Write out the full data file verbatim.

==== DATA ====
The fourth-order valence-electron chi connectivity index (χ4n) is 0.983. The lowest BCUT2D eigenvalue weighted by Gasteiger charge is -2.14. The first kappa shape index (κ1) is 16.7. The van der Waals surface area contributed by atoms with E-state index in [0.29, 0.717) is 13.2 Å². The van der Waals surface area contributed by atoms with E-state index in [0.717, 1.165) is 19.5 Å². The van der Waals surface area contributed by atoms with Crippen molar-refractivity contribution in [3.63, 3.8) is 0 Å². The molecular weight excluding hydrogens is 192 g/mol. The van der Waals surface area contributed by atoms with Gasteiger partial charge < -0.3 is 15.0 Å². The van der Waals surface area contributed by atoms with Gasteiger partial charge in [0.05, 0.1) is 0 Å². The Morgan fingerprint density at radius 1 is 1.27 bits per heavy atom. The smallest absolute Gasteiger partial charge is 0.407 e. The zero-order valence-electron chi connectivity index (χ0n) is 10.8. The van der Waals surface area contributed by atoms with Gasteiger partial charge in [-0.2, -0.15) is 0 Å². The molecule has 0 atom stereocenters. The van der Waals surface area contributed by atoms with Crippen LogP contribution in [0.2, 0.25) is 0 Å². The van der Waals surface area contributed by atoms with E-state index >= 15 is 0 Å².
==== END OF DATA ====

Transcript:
The fourth-order valence-electron chi connectivity index (χ4n) is 0.983. The lowest BCUT2D eigenvalue weighted by Gasteiger charge is -2.14. The first kappa shape index (κ1) is 16.7. The van der Waals surface area contributed by atoms with E-state index in [0.29, 0.717) is 13.2 Å². The van der Waals surface area contributed by atoms with E-state index in [0.717, 1.165) is 19.5 Å². The van der Waals surface area contributed by atoms with Crippen molar-refractivity contribution in [3.63, 3.8) is 0 Å². The molecular weight excluding hydrogens is 192 g/mol. The van der Waals surface area contributed by atoms with Gasteiger partial charge < -0.3 is 15.0 Å². The van der Waals surface area contributed by atoms with Gasteiger partial charge in [0.05, 0.1) is 0 Å². The Morgan fingerprint density at radius 1 is 1.27 bits per heavy atom. The smallest absolute Gasteiger partial charge is 0.407 e. The zero-order valence-electron chi connectivity index (χ0n) is 10.8. The van der Waals surface area contributed by atoms with Gasteiger partial charge in [-0.2, -0.15) is 0 Å². The molecule has 0 atom stereocenters. The van der Waals surface area contributed by atoms with Crippen LogP contribution in [0.2, 0.25) is 0 Å². The van der Waals surface area contributed by atoms with E-state index >= 15 is 0 Å².